“What we will see is a huge incentive to create energy sources locally rather than huge centralised solutions with big land grabs and solar panels out in the desert. We’re obviously going to need some of that but there will be a lot of industry on a ground level, on a localised level, on a national level. This is hugely important, because at the moment we don’t have government policies supporting this. Our governments have their heads in the sand and they are looking for a technological fix. It’s not going to happen, so the sooner we put laws in place, the sooner we can plan a structured fossil fuel power descent. This is really about the biggest job creation scheme in history: the big, green, clean economy in the world. It is about facilitating this and rolling up our sleeves and getting practical. It is about a far healthier, far cleaner society on a macro as well as micro level.”
In essence this is an overnight shift in worldview. “Commercialising and qualitising the planet is not going to work. Greenhouse gases are the symptom of a larger cause. There’s some very good number crunching being done which identifies that the top 173 companies have created 70% of excess greenhouse gases in the last 20 years. We really need to turn the tap off upstream….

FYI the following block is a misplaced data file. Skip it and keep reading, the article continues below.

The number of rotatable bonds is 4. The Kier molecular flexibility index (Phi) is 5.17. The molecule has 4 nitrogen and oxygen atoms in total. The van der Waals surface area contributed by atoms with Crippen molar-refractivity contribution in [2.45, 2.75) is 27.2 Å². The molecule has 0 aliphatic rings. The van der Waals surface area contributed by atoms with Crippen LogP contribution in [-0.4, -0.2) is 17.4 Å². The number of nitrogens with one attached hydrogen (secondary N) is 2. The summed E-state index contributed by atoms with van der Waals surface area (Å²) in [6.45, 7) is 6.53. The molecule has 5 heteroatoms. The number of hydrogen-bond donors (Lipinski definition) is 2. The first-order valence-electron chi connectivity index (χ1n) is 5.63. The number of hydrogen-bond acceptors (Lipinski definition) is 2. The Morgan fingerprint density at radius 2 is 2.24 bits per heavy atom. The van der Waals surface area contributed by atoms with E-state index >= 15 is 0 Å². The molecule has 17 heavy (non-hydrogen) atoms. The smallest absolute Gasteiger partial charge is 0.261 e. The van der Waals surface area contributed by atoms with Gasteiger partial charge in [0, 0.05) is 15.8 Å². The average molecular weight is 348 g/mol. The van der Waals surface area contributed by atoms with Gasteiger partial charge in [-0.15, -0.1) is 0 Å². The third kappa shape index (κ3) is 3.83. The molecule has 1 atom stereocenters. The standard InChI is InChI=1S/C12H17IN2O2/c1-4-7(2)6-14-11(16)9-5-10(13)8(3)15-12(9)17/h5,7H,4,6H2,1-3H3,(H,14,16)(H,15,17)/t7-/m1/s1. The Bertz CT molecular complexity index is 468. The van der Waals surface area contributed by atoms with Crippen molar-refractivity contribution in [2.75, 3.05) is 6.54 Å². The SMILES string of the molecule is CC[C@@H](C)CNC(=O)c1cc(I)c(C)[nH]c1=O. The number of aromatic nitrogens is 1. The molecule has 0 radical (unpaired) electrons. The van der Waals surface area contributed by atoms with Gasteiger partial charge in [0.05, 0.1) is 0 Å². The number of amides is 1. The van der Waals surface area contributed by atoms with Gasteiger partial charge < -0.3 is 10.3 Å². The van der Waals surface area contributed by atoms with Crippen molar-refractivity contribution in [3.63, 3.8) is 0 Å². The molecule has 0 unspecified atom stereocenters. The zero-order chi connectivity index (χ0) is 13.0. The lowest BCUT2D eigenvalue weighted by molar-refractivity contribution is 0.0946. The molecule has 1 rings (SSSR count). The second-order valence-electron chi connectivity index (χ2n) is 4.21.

“This is about the developed world taking responsibility. The planet is not there for us to commoditise. Once we view the planet as a living being, we recognise its intrinsic value rather than placing an extrinsic value on it. How we have come to view the planet is deeply flawed, certainly within the western consciousness. This needs to be realigned and law is a powerful tool to begin this process.”
Giving voice to our intent
As we were talking I felt myself shift. I could clearly see that making ecocide a crime could indeed be a vital turning point in our history, akin to outlawing slavery and genocide. These crimes still happen, but law renders people and nations accountable. Polly has deep insights into the nature of positive change. I asked her what happens when people start ‘to give voice to their intent’, to use her words.
“It is a kind of a magic. When you give voice to what you want to see happening in the world and when it comes from a place of caring, especially if you are collaborating with other people, it creates a process of new future visioning. Once we start giving it language it makes it happen. Doors of opportunity open and the right people appear. We each have a role in creating the new world and giving voice to the world we want to see, literally getting back to Martin Luther King’s ‘I have a dream’. He spoke about that dream and galvanised thousands and thousands of people around the world.”